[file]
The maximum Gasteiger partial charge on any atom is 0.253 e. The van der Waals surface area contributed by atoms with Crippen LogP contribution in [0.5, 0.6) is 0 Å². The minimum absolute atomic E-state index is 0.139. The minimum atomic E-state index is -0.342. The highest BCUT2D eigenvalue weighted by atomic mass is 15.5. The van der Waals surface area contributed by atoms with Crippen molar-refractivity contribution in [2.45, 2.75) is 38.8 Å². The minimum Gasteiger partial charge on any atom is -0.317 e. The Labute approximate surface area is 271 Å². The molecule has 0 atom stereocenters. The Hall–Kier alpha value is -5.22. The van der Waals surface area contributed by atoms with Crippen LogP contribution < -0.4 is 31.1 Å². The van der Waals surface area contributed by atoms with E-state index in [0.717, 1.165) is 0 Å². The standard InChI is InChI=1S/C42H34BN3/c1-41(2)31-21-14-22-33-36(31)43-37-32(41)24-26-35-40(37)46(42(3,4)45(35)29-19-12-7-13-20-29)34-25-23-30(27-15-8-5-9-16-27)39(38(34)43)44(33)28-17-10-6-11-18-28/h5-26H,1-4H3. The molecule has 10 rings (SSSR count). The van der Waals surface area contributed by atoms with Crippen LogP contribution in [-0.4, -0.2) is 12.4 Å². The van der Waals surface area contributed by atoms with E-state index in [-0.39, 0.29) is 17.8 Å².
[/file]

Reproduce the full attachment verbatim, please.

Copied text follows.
The maximum Gasteiger partial charge on any atom is 0.253 e. The van der Waals surface area contributed by atoms with Crippen LogP contribution in [0.5, 0.6) is 0 Å². The minimum absolute atomic E-state index is 0.139. The minimum atomic E-state index is -0.342. The highest BCUT2D eigenvalue weighted by atomic mass is 15.5. The van der Waals surface area contributed by atoms with Crippen molar-refractivity contribution in [2.45, 2.75) is 38.8 Å². The minimum Gasteiger partial charge on any atom is -0.317 e. The Labute approximate surface area is 271 Å². The molecule has 0 atom stereocenters. The Hall–Kier alpha value is -5.22. The van der Waals surface area contributed by atoms with Crippen LogP contribution < -0.4 is 31.1 Å². The van der Waals surface area contributed by atoms with E-state index in [0.717, 1.165) is 0 Å². The standard InChI is InChI=1S/C42H34BN3/c1-41(2)31-21-14-22-33-36(31)43-37-32(41)24-26-35-40(37)46(42(3,4)45(35)29-19-12-7-13-20-29)34-25-23-30(27-15-8-5-9-16-27)39(38(34)43)44(33)28-17-10-6-11-18-28/h5-26H,1-4H3. The molecule has 10 rings (SSSR count). The van der Waals surface area contributed by atoms with Crippen LogP contribution in [-0.4, -0.2) is 12.4 Å². The van der Waals surface area contributed by atoms with E-state index in [-0.39, 0.29) is 17.8 Å².